CDF Labor Law LLP presents an interactive panel discussion that will cover California transactional and employment law issues triggered by mergers and acquisitions. Richard Weintraub, of Weintraub Law Group, will share his 40 years of M&A experience, along with CDF employment law attorneys Mark S. Spring, John Giovannone, and Erin Owen, in this 90-minute deep dive into avoiding M&A traps.
There are significant pitfalls that could result from unknowingly acquiring or merging with a business whose house is not in order when it comes to California employment law compliance. Anticipating and managing complex employment issues that will arise in M&A events involving California businesses can lay the foundation for a successful transaction and potentially avoid substantial and unexpected liabilities.
Employment law concerns related to M&A events have become even more important than ever in light of the recently enacted Labor Code 200.3, which creates liability on the part of successor entities for wages, damages, and penalties owed to any of a judgment debtor’s former workforce. That means, that if you acquire or merge with a business, you will become automatically liable for certain judgments owed by that business unless you set up the transaction correctly. Moreover, California’s very protective labor and employment laws affect nearly every aspect of a business, its viability, revenue, and stability. Understanding how the various California employment laws affect a transaction is critical to preparing one’s business to be sold, as well as assessing the value and risks of acquiring or merging with a business.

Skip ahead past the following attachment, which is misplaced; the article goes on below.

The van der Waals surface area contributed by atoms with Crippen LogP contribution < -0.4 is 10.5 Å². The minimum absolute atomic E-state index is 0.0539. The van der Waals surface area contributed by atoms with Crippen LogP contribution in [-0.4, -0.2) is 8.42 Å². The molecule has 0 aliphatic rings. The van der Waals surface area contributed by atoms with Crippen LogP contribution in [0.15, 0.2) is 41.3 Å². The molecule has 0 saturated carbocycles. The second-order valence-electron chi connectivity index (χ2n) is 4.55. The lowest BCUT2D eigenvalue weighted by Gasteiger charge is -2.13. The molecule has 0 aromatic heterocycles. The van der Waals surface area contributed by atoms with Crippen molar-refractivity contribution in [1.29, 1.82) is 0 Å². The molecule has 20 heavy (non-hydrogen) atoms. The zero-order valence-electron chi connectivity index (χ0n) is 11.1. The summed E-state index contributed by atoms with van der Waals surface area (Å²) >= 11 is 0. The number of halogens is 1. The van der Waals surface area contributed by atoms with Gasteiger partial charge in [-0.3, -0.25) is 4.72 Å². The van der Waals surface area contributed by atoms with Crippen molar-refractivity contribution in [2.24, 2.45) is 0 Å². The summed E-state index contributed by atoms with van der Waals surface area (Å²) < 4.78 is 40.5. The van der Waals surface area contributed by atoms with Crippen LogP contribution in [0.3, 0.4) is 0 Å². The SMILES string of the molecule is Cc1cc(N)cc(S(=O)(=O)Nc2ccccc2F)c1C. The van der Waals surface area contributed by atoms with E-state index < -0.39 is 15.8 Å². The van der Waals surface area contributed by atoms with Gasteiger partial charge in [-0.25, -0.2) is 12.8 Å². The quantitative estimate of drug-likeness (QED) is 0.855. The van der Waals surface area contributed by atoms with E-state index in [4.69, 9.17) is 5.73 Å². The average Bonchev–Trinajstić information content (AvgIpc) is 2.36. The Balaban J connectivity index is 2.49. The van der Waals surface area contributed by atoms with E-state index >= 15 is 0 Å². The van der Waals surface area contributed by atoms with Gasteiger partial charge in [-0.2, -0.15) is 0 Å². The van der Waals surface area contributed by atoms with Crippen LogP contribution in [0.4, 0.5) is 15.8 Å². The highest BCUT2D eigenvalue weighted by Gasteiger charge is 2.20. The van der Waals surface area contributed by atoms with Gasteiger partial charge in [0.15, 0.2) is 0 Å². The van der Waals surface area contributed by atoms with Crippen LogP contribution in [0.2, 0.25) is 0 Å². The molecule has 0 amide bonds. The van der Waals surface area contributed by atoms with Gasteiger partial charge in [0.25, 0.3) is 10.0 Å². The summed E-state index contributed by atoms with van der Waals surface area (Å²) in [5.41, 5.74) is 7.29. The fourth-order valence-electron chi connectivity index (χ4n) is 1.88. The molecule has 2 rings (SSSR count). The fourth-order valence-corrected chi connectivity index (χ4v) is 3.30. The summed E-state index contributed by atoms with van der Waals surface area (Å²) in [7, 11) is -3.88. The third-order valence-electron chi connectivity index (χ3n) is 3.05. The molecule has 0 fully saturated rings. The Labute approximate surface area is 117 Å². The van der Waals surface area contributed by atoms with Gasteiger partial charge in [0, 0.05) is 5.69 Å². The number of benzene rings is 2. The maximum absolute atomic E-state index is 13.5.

During this webinar, attendees will hear about:
– The advantages of stock v. asset purchases as it relates to employees and employment law
– The impact of labor unions and existing collective bargaining agreements can have on a transaction
– Employee classification and potential consequences of misclassification
– Wage and hour compliance assessment and troubleshooting and how to best spot potential problems
– Potential Cal/WARN Act requirements attendant to the transaction
– Managing vested vacation banks and vacation liability when acquiring or selling a business with California employees
– Integration of new employment policies and practices
Who should attend?
Anyone who owns or represents a business that:
– Hopes to one day sell their California business interests;
– Is in the process of selling their business interests where those interests involve California employees; or
– Plans to, is considering, or is actually in the process of buying or merging with another business that has employees in California.